This was the first Ghanaian restaurant we visited and we immediately noticed a contrast. Grace’s was brightly lit and colorfully decorated with rhythmic upbeat music playing whereas the Nigerian places were more mellow. We were surprised to see soap dispensers on the table but realized what they were for when bowls of water were brought out for us to rinse our hands. When the food was delivered we asked for utensils and plates. The waiter had to go into the basement to fetch styrofoam plates and plastic forks for us. Clearly most of their customers eat with their hands. We noticed that each of the dishes on the menu listed the type of starch with a long list of stew options underneath. We ordered an okra stew, a peanut stew, and mashed black eyed peas along with a side of egusi so we could compare. The food at Grace’s was a unanimous choice as our favorite. The okra strew in particular had a rich and slimy (very slimy) texture that coated your mouth (and the fufu) with its spicy and vegetal flavor. The okra came with banku which is fufu made with fermented corn dough. It had a yeasty, sour-dough like flavor that really stood out when compared to all the other fufus we had. The peanut soup was served with yam fufu in the bowl so it was easier to scoop up and soaked up much of the nutty, flavorful broth. The black-eye beans was served with well-fried plantains and coated in an assertively spiced Indian curry-like sauce that really perked up the beans. Since the dishes were pretty different from what we’d had at the Nigerian places (though the same dishes are offered at Iyanze) we decided to order a side of egusi stew for comparison. The egusi stew was spectacular. It’s made with melon seeds, ground shrimp (I think), and spinach to create a unique combination of flavors and textures. The first two renditions we had were tasty but unremarkable. This version had the most spinach, which featured a roasted flavor that probably came from sticking to the pot when it’s cooking. The texture was fuller and it had a healthy coating of palm oil on top to give it richness. All the food at Grace had a nice, thick texture so it’s easy to scoop with fufu and reddish hue from liberal use of palm oil. Grace got many details right. The fufus were more interesting, the meats were well-done but still tender and flavorful, and the palm oil was present but not so much that it made the food heavy. There were a number of specials on the menu that require ordering in advance. I hope to return soon to try some more of that menu.Palace Gate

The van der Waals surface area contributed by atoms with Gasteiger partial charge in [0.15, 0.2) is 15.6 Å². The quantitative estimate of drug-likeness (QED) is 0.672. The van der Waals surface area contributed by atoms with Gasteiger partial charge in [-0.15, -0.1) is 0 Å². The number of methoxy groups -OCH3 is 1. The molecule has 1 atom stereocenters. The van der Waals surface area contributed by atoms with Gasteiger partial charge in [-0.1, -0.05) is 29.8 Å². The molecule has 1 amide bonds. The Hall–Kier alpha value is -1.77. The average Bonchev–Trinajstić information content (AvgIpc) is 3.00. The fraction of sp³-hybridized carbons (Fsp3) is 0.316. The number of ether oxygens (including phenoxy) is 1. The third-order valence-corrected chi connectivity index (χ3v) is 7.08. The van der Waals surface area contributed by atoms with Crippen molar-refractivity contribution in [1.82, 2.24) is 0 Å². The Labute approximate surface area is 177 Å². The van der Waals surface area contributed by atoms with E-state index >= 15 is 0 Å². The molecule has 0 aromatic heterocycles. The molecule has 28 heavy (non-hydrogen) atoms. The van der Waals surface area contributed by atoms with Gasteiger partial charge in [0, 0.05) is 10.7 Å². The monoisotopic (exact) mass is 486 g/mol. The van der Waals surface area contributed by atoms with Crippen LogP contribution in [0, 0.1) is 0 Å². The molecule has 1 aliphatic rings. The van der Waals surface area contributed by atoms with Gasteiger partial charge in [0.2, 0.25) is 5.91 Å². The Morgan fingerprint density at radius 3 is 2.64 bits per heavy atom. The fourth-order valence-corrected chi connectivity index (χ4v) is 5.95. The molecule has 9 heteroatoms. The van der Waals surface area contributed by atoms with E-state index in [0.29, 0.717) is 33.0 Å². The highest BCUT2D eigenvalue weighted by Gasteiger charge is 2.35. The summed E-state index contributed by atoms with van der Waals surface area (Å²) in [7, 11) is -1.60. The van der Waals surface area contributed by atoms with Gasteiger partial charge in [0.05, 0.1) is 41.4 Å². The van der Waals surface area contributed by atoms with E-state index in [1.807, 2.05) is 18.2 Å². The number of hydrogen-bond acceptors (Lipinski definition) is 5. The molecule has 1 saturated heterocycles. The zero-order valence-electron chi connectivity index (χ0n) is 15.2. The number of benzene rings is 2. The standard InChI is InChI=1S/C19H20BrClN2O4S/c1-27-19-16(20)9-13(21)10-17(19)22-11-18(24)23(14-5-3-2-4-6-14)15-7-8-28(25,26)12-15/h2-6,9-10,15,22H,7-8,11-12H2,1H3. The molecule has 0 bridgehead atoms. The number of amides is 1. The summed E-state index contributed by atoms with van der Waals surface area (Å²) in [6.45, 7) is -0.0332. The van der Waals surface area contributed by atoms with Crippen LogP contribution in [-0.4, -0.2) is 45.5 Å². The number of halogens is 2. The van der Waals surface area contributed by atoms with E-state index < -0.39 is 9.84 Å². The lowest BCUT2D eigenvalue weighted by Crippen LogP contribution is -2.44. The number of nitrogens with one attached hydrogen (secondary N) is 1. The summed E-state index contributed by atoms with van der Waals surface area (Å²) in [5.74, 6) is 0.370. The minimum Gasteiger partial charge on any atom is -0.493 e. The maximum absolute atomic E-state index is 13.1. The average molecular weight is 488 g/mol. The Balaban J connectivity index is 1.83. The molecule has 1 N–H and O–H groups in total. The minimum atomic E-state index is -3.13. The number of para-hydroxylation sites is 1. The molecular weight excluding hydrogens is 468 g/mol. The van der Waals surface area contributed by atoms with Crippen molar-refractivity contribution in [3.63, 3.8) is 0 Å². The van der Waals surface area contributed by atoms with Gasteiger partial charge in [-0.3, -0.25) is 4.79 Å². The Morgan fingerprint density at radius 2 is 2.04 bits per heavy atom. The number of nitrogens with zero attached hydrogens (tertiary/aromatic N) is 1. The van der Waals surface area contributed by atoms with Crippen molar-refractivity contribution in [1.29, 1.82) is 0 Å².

Palace Gate is also Ghanaian, and once again it was brightly decorated and upbeat music was playing. It’s more of a take-out joint than Grace’s, but they did have some seating. Once again there were soap dispensers on the table and they brought out wash bowls. There were advertisements for a graduation party that night and the kitchen had huge pots of stews ready to serve. We ordered the tuo zaafi, which we learned is a Sunday special. Tuo zaafi is the name of the fufu which is rice based and softer than the other fufus we had (though not particularly flavorful). It’s served with a spinach based soup which was pretty different than the other spinach-based dishes we had, but good in its own right. It was pretty spicy and had a ton of palm oil on top, probably a little more than I would’ve preferred. Also the rice based fufu was looser and wetter making it harder to scoop up the stew. The texture of the stew was nice and thick. We also had a spicy goat stew that had a rich, meaty broth and lots of fatty goat hunks. Last we ordered the kelewale which is fried plantains with peanuts. Everything was very good but lacked the attention to detail that made Grace’s special. The menu was bigger and the stews were quite tasty, but the meats were a little tough and the fufu closer to what we had at other places.Nigerian Kitchen